A Curious Kid’s Guide to Energy Regulation
The non-boring intersection of law x economics x energy.
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When people meet me at a party, it’s usually 50/50. It goes something like this:
Them: “So… what do you do?”
Me: (exhales heavily) “I’m studying Energy Law.”
Me: “It’s a combination of law, economics, and policy, focused on the energy sector and electricity grids specifically.”
Here comes the 50/50.
IF they were looking for small talk, they usually excused themselves, spun on their heel, and ran for the next party guest. Occasional glaring included 👀
IF, on the other hand, they were interested in climate and energy, we were off to the races 🙌🌳
Truth aside, some people have asked me what I’ve learned so far, and this essay is my answer. It is a human-readable introduction to the most essential concepts of Energy Regulation.
Let’s do this!
A Curious Kid’s Guide to Energy Regulation
By Art Lapinsch
Kids are masters of the laddering technique.
They ask a question and follow it up with endless rounds of why? why? why? What consultants charge big bucks for, kids do for their own curiosity. They are honest truth seekers.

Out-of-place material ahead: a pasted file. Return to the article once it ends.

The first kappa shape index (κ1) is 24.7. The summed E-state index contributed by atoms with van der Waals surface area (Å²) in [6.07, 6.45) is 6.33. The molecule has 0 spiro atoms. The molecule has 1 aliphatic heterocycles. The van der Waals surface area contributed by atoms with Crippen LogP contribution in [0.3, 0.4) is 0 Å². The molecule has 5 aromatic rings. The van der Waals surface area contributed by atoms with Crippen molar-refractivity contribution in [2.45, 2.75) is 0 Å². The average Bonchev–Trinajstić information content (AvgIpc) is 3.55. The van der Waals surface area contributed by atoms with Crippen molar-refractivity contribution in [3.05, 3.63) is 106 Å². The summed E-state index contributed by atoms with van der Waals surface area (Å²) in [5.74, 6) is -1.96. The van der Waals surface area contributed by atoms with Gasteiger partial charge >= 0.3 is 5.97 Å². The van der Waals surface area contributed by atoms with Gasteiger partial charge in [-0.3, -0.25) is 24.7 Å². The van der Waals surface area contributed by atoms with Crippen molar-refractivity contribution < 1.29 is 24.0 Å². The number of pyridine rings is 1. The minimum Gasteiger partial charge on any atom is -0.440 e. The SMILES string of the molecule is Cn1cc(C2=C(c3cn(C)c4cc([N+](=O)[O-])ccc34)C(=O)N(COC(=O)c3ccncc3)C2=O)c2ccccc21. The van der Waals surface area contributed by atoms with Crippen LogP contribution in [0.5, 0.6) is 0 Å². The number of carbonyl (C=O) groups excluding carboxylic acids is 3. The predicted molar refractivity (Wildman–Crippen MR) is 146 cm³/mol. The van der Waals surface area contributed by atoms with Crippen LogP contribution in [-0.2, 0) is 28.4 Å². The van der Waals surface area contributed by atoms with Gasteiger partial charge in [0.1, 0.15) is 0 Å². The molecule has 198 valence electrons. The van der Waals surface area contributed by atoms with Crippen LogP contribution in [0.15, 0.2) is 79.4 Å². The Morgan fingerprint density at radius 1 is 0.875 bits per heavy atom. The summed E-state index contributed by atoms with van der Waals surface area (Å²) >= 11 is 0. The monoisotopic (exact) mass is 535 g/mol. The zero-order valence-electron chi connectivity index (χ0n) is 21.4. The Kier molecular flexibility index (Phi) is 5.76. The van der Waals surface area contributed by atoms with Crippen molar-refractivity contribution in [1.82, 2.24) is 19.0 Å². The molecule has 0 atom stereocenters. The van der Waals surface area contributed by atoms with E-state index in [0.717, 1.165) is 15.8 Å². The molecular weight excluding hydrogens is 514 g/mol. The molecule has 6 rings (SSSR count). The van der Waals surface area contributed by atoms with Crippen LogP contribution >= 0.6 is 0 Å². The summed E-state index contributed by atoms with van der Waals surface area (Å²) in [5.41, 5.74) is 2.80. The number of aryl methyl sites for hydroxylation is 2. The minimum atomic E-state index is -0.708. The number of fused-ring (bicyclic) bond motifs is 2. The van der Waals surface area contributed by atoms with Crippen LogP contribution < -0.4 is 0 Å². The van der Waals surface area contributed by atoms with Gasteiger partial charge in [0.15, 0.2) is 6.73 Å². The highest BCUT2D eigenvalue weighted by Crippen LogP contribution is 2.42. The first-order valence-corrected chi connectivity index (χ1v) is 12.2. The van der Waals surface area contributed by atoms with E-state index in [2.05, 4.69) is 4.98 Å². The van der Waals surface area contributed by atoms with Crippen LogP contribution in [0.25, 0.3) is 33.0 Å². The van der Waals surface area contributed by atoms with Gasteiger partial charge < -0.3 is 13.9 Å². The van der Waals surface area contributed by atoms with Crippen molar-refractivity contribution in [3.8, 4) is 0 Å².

To explain Energy Regulation, I’ll go on an imaginary walk with a curious kid 🙋
Transmission Lines: “What Are Those Funny Spaghetti-Things?”
Short answer: Those are Transmission Lines, and they are like a highway for electricity 🛣
Those funny spaghetti things transport electricity from one place to another. There are two types of them:
🛣 Transmission Lines: Transmission lines transport electricity across large distances - for example, between cities.
🚌 Distribution Lines: Distribution lines transport electricity across short distances - for example, in a district of your city.
This large spaghetti bowl makes it possible to generate electricity on one side of the country and draw electricity from your power outlet on the other side of the country 🔌